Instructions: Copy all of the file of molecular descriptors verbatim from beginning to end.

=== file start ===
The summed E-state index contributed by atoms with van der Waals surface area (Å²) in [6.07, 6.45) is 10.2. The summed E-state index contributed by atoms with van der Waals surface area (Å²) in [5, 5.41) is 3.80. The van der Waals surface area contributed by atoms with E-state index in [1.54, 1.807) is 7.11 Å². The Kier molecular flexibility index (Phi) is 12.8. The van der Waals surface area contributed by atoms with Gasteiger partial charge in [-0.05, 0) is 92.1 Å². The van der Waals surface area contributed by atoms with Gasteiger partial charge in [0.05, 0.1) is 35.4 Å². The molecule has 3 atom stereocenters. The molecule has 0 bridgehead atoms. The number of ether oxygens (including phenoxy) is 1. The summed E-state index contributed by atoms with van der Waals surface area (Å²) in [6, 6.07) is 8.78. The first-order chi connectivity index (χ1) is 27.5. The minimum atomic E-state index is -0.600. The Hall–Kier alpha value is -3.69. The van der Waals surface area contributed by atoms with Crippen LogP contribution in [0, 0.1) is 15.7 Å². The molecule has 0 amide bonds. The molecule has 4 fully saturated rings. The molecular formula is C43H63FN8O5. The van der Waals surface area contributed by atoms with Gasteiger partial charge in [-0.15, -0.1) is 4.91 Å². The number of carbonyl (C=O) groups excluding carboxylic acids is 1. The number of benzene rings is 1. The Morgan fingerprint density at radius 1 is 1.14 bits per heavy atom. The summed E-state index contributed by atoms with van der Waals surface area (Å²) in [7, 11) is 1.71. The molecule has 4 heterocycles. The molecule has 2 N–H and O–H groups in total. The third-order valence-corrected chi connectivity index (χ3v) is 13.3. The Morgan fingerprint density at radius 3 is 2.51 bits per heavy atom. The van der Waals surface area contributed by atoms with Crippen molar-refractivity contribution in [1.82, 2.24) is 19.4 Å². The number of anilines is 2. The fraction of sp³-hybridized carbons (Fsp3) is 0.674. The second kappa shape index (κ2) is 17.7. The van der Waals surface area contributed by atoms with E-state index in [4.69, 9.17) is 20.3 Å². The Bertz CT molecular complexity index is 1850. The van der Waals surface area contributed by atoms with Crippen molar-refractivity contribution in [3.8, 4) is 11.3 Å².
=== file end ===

The summed E-state index contributed by atoms with van der Waals surface area (Å²) in [6.07, 6.45) is 10.2. The summed E-state index contributed by atoms with van der Waals surface area (Å²) in [5, 5.41) is 3.80. The van der Waals surface area contributed by atoms with E-state index in [1.54, 1.807) is 7.11 Å². The Kier molecular flexibility index (Phi) is 12.8. The van der Waals surface area contributed by atoms with Gasteiger partial charge in [-0.05, 0) is 92.1 Å². The van der Waals surface area contributed by atoms with Gasteiger partial charge in [0.05, 0.1) is 35.4 Å². The molecule has 3 atom stereocenters. The molecule has 0 bridgehead atoms. The number of ether oxygens (including phenoxy) is 1. The summed E-state index contributed by atoms with van der Waals surface area (Å²) in [6, 6.07) is 8.78. The first-order chi connectivity index (χ1) is 27.5. The minimum atomic E-state index is -0.600. The Hall–Kier alpha value is -3.69. The van der Waals surface area contributed by atoms with Crippen LogP contribution in [0, 0.1) is 15.7 Å². The molecule has 0 amide bonds. The molecule has 4 fully saturated rings. The molecular formula is C43H63FN8O5. The van der Waals surface area contributed by atoms with Gasteiger partial charge in [-0.15, -0.1) is 4.91 Å². The number of carbonyl (C=O) groups excluding carboxylic acids is 1. The number of benzene rings is 1. The Morgan fingerprint density at radius 1 is 1.14 bits per heavy atom. The summed E-state index contributed by atoms with van der Waals surface area (Å²) in [7, 11) is 1.71. The molecule has 4 heterocycles. The molecule has 2 N–H and O–H groups in total. The third-order valence-corrected chi connectivity index (χ3v) is 13.3. The Morgan fingerprint density at radius 3 is 2.51 bits per heavy atom. The van der Waals surface area contributed by atoms with Crippen molar-refractivity contribution in [1.82, 2.24) is 19.4 Å². The number of anilines is 2. The fraction of sp³-hybridized carbons (Fsp3) is 0.674. The second kappa shape index (κ2) is 17.7. The van der Waals surface area contributed by atoms with E-state index in [4.69, 9.17) is 20.3 Å². The Bertz CT molecular complexity index is 1850. The van der Waals surface area contributed by atoms with Crippen molar-refractivity contribution in [3.8, 4) is 11.3 Å².